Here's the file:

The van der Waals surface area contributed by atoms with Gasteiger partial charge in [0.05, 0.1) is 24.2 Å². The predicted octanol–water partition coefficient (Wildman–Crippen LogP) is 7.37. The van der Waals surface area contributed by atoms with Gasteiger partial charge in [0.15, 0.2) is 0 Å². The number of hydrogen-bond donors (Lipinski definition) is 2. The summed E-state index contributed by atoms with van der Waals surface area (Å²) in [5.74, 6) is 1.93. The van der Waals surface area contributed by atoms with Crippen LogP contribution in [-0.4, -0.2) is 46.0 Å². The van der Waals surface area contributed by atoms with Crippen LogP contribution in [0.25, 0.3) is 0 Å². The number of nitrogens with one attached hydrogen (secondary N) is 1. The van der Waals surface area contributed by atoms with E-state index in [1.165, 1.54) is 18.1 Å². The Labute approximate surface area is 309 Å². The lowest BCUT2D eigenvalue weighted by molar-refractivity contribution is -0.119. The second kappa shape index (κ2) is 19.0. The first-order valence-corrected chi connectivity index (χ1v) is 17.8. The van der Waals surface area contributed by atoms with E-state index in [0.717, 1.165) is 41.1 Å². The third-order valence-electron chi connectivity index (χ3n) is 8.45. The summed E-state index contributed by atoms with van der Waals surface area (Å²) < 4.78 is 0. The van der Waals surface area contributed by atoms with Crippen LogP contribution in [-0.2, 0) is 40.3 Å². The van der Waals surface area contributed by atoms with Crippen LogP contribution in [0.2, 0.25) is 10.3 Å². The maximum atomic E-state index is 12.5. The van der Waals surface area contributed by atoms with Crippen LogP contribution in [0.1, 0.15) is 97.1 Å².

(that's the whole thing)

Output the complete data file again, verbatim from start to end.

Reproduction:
The van der Waals surface area contributed by atoms with Gasteiger partial charge in [0.05, 0.1) is 24.2 Å². The predicted octanol–water partition coefficient (Wildman–Crippen LogP) is 7.37. The van der Waals surface area contributed by atoms with Gasteiger partial charge in [0.15, 0.2) is 0 Å². The number of hydrogen-bond donors (Lipinski definition) is 2. The summed E-state index contributed by atoms with van der Waals surface area (Å²) in [5.74, 6) is 1.93. The van der Waals surface area contributed by atoms with Crippen LogP contribution in [-0.4, -0.2) is 46.0 Å². The van der Waals surface area contributed by atoms with Crippen LogP contribution in [0.25, 0.3) is 0 Å². The number of nitrogens with one attached hydrogen (secondary N) is 1. The van der Waals surface area contributed by atoms with E-state index in [1.165, 1.54) is 18.1 Å². The Labute approximate surface area is 309 Å². The lowest BCUT2D eigenvalue weighted by molar-refractivity contribution is -0.119. The second kappa shape index (κ2) is 19.0. The first-order valence-corrected chi connectivity index (χ1v) is 17.8. The van der Waals surface area contributed by atoms with E-state index in [0.717, 1.165) is 41.1 Å². The third-order valence-electron chi connectivity index (χ3n) is 8.45. The summed E-state index contributed by atoms with van der Waals surface area (Å²) < 4.78 is 0. The van der Waals surface area contributed by atoms with Crippen LogP contribution in [-0.2, 0) is 40.3 Å². The van der Waals surface area contributed by atoms with Crippen LogP contribution in [0.2, 0.25) is 10.3 Å². The maximum atomic E-state index is 12.5. The van der Waals surface area contributed by atoms with Crippen LogP contribution in [0.1, 0.15) is 97.1 Å².